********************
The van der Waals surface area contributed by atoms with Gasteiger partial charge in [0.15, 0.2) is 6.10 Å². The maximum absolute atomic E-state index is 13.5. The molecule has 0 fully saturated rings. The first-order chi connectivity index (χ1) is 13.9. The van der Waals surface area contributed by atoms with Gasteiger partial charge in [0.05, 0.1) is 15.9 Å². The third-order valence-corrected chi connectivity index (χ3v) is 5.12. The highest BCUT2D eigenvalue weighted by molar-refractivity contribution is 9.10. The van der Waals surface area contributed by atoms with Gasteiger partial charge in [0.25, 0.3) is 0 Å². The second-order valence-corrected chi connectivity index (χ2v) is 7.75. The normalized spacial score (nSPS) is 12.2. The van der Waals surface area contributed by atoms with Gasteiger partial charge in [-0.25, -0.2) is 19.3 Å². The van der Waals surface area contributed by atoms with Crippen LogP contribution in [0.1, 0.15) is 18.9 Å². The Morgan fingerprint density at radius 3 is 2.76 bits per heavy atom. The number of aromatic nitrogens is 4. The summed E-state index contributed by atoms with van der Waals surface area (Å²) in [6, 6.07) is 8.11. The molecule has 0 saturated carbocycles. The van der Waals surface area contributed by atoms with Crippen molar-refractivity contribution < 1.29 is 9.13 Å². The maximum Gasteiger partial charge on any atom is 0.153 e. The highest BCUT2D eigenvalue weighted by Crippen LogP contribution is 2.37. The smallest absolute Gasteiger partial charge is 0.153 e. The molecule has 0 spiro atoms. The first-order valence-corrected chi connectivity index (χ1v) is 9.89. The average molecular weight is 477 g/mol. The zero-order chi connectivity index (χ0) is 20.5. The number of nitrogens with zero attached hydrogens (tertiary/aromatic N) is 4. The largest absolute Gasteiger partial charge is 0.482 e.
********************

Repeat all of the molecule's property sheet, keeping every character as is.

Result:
The van der Waals surface area contributed by atoms with Gasteiger partial charge in [0.15, 0.2) is 6.10 Å². The maximum absolute atomic E-state index is 13.5. The molecule has 0 fully saturated rings. The first-order chi connectivity index (χ1) is 13.9. The van der Waals surface area contributed by atoms with Gasteiger partial charge in [0.05, 0.1) is 15.9 Å². The third-order valence-corrected chi connectivity index (χ3v) is 5.12. The highest BCUT2D eigenvalue weighted by molar-refractivity contribution is 9.10. The van der Waals surface area contributed by atoms with Gasteiger partial charge in [0.25, 0.3) is 0 Å². The second-order valence-corrected chi connectivity index (χ2v) is 7.75. The normalized spacial score (nSPS) is 12.2. The van der Waals surface area contributed by atoms with Gasteiger partial charge in [-0.25, -0.2) is 19.3 Å². The van der Waals surface area contributed by atoms with Crippen LogP contribution in [0.1, 0.15) is 18.9 Å². The Morgan fingerprint density at radius 3 is 2.76 bits per heavy atom. The number of aromatic nitrogens is 4. The summed E-state index contributed by atoms with van der Waals surface area (Å²) in [6, 6.07) is 8.11. The molecule has 0 saturated carbocycles. The van der Waals surface area contributed by atoms with Crippen molar-refractivity contribution < 1.29 is 9.13 Å². The maximum Gasteiger partial charge on any atom is 0.153 e. The highest BCUT2D eigenvalue weighted by Crippen LogP contribution is 2.37. The smallest absolute Gasteiger partial charge is 0.153 e. The molecule has 0 spiro atoms. The first-order valence-corrected chi connectivity index (χ1v) is 9.89. The average molecular weight is 477 g/mol. The zero-order chi connectivity index (χ0) is 20.5. The number of nitrogens with zero attached hydrogens (tertiary/aromatic N) is 4. The largest absolute Gasteiger partial charge is 0.482 e.